Pacemaker Malfunction

Introduction

  • Pacemaker malfunction can occur for a wide variety of reasons, ranging from equipment failure to changes in underlying native rhythm.
  • Diagnosis of pacemaker malfunction is challenging and often associated with non-specific clinical symptoms while ECG changes can be subtle or absent.

NB. Normal pacemaker function is discussed here.

Problems with Sensing

 Undersensing

  • Undersensing occurs when the pacemaker fails to sense native cardiac activity.
  • Results in asynchronous pacing.
  • Causes include increased stimulation threshold at electrode site (exit block), poor lead contact, new bundle branch block or programming problems.
  • ECG findings may be minimal, although presence of pacing spikes within QRS complexes is suggestive of undersensing.

Oversensing

  • Oversensing occurs when electrical signal are inappropriately recognised as native cardiac activity and pacing is inhibited.
  • These inappropriate signals may be large P or T waves, skeletal muscle activity or lead contact problems.
  • Abnormal signals may not be evident on ECG.
  • Reduced pacemaker output / output failure may be seen on ECG monitoring if the patient stimulates their rectus or pectoral muscles (due to oversensing of muscle activity).

Problems with Pacing

Output failure

  • Output failure occurs when a paced stimulus is not generated in a situation where expected.
  • Results in decreased or absent pacemaker function.
  • Multiple causes including oversensing, wire fracture, lead displacement, or interference.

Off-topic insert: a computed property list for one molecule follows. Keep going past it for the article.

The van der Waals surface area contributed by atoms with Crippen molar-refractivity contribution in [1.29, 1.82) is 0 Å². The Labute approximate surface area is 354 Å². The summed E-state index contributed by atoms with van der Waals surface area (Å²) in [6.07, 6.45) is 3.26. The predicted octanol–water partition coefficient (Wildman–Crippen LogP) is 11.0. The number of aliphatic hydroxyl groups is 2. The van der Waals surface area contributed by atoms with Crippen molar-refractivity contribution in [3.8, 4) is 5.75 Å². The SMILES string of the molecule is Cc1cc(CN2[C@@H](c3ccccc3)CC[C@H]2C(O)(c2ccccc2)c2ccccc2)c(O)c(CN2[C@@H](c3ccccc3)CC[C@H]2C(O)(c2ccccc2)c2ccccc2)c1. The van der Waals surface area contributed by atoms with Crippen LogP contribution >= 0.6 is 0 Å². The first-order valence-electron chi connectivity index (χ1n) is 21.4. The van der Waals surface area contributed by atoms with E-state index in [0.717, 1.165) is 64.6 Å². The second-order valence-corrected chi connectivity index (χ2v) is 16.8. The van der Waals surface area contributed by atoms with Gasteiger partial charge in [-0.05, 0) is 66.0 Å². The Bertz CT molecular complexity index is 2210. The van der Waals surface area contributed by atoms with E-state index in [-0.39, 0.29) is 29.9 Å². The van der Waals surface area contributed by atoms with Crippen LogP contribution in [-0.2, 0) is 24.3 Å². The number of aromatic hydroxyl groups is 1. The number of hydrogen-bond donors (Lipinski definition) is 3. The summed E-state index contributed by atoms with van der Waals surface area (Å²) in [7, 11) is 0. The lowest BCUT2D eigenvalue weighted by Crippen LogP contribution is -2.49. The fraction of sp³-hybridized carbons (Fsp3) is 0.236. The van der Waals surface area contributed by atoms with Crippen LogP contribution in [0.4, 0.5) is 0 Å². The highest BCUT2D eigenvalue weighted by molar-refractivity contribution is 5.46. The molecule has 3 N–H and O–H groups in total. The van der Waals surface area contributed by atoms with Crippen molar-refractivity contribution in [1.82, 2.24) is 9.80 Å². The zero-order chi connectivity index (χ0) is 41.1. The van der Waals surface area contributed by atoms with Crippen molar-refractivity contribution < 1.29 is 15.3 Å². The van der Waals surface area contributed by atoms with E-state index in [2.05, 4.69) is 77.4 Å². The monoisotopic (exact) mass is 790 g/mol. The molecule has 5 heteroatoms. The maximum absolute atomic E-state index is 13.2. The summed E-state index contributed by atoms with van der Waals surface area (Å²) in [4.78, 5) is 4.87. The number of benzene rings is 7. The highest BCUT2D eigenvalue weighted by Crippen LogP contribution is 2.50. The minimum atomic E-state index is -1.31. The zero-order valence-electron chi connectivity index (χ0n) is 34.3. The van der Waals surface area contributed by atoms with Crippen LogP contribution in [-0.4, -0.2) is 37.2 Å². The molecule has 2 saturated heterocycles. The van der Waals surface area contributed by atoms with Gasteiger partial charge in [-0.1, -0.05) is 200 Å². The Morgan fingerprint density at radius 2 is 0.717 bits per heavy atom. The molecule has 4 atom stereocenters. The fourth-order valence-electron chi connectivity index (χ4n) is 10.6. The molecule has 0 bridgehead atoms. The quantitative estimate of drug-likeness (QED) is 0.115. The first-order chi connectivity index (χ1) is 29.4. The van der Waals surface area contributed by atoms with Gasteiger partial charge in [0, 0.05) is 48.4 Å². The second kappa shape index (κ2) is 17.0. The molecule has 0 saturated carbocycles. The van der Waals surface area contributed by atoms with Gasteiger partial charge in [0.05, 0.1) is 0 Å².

Failure to capture

  • Failure to capture occurs when paced stimulus does not result in myocardial depolarisation.
  • Multiple causes including electrode displacement, wire fracture, electrolyte disturbance, MI or exit block.

NB. If the patient’s native heart rate is above the pacemaker threshold, no pacemaker activity is expected and therefore output failure and capture failure cannot be recognised on the ECG.

Pacemaker Associated Dysrhythmias

Several types of pacemaker associated dysrhythmias can occur including pacemaker-mediated tachycardia (PMT), sensor-induced tachycardia, runaway pacemaker,  pacemaker-mediated Wenckebach AV block and lead dislodgement dysrhythmia.

Pacemaker-mediated tachycardia (PMT)

  • Also known as endless-loop tachycardia or pacemaker circus movement tachycardia.
  • PMT is a re-entry tachycardia in which the pacemaker forms the antegrade pathway with retrograde conduction occurring via the AV node.
  • Caused by retrograde p waves being sensed as native atrial activity with subsequent ventricular pacing.
  • The paced ventricular complex results in further retrograde conduction with retrograde p wave generation thus forming a continuous cycle.
  • Results in a paced tachycardia with the maximum rate limited by the pacemaker programming.
  • Can be terminated by slowing AV conduction e.g. adenosine or activation of magnet mode.
  • Newer pacemakers contain programmed algorithms designed to terminate PMT.
  • May result in rate related ischaemia in the presences of IHD.

 Sensor-induced tachycardia

  • Modern pacemakers are programmed to allow increased heart rates in response to physiological stimuli such as exercise, tachypnoea, hypercapnia or acidaemia.
  • Sensors may “misfire” in the presence of distracting stimuli such as vibrations, loud noises, fever, limb movement, hyperventilation or electrocautery (e.g. during surgery).
  • This misfiring leads to pacing at an inappropriately fast rate.
  • The ventricular rate cannot exceed the pacemaker’s upper rate limit (usually 160-180 bpm).
  • These will also usually terminate with application of a magnet.

Runaway pacemaker

  • This potentially life-threatening malfunction of older-generation pacemakers is related to low battery voltage (e.g. overdue pacemaker replacement).
  • The pacemaker delivers paroxysms of pacing spikes at 2000 bpm, which may provoke ventricular fibrillation.
  • Paradoxically, there may be failure to capture — causing bradycardia — because the pacing spikes are very low in amplitude (due to the depleted battery voltage) and because at very high rates the ventricle may become refractory to stimulation.